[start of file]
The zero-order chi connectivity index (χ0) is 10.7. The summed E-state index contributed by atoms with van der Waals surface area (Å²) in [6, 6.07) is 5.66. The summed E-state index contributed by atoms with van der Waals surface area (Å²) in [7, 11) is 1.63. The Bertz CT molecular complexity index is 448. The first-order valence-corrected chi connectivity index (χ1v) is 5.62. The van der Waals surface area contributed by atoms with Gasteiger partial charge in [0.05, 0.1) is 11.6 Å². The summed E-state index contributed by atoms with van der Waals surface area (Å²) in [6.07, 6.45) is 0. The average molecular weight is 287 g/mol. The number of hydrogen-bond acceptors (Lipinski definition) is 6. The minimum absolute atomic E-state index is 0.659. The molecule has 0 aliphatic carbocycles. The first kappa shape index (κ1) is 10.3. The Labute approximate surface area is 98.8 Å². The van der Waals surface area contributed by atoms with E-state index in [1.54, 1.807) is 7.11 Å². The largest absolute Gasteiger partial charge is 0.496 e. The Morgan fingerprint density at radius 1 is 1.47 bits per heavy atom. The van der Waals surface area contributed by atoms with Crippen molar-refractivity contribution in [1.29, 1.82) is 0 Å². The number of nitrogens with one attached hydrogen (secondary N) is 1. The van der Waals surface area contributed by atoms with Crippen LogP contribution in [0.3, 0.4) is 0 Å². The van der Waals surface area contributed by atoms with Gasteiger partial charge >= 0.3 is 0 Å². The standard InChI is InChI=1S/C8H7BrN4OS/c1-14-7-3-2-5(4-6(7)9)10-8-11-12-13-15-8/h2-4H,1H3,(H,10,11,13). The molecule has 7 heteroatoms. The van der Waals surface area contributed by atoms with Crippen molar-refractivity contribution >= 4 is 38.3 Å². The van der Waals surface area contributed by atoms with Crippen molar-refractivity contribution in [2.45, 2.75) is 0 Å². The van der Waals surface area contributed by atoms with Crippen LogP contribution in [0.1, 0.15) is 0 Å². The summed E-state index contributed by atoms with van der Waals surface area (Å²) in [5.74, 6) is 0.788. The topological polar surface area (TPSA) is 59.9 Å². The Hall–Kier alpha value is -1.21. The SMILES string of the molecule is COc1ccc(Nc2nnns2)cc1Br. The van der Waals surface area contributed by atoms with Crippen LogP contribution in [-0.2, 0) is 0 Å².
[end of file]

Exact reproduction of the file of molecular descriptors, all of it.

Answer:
The zero-order chi connectivity index (χ0) is 10.7. The summed E-state index contributed by atoms with van der Waals surface area (Å²) in [6, 6.07) is 5.66. The summed E-state index contributed by atoms with van der Waals surface area (Å²) in [7, 11) is 1.63. The Bertz CT molecular complexity index is 448. The first-order valence-corrected chi connectivity index (χ1v) is 5.62. The van der Waals surface area contributed by atoms with Gasteiger partial charge in [0.05, 0.1) is 11.6 Å². The summed E-state index contributed by atoms with van der Waals surface area (Å²) in [6.07, 6.45) is 0. The average molecular weight is 287 g/mol. The number of hydrogen-bond acceptors (Lipinski definition) is 6. The minimum absolute atomic E-state index is 0.659. The molecule has 0 aliphatic carbocycles. The first kappa shape index (κ1) is 10.3. The Labute approximate surface area is 98.8 Å². The van der Waals surface area contributed by atoms with E-state index in [1.54, 1.807) is 7.11 Å². The largest absolute Gasteiger partial charge is 0.496 e. The Morgan fingerprint density at radius 1 is 1.47 bits per heavy atom. The van der Waals surface area contributed by atoms with Crippen molar-refractivity contribution in [1.29, 1.82) is 0 Å². The number of nitrogens with one attached hydrogen (secondary N) is 1. The van der Waals surface area contributed by atoms with Crippen LogP contribution in [0.3, 0.4) is 0 Å². The van der Waals surface area contributed by atoms with Gasteiger partial charge >= 0.3 is 0 Å². The standard InChI is InChI=1S/C8H7BrN4OS/c1-14-7-3-2-5(4-6(7)9)10-8-11-12-13-15-8/h2-4H,1H3,(H,10,11,13). The molecule has 7 heteroatoms. The van der Waals surface area contributed by atoms with Crippen molar-refractivity contribution >= 4 is 38.3 Å². The van der Waals surface area contributed by atoms with Crippen molar-refractivity contribution in [2.45, 2.75) is 0 Å². The van der Waals surface area contributed by atoms with Crippen LogP contribution in [0.1, 0.15) is 0 Å². The summed E-state index contributed by atoms with van der Waals surface area (Å²) in [5.74, 6) is 0.788. The topological polar surface area (TPSA) is 59.9 Å². The Hall–Kier alpha value is -1.21. The SMILES string of the molecule is COc1ccc(Nc2nnns2)cc1Br. The van der Waals surface area contributed by atoms with Crippen LogP contribution in [-0.2, 0) is 0 Å².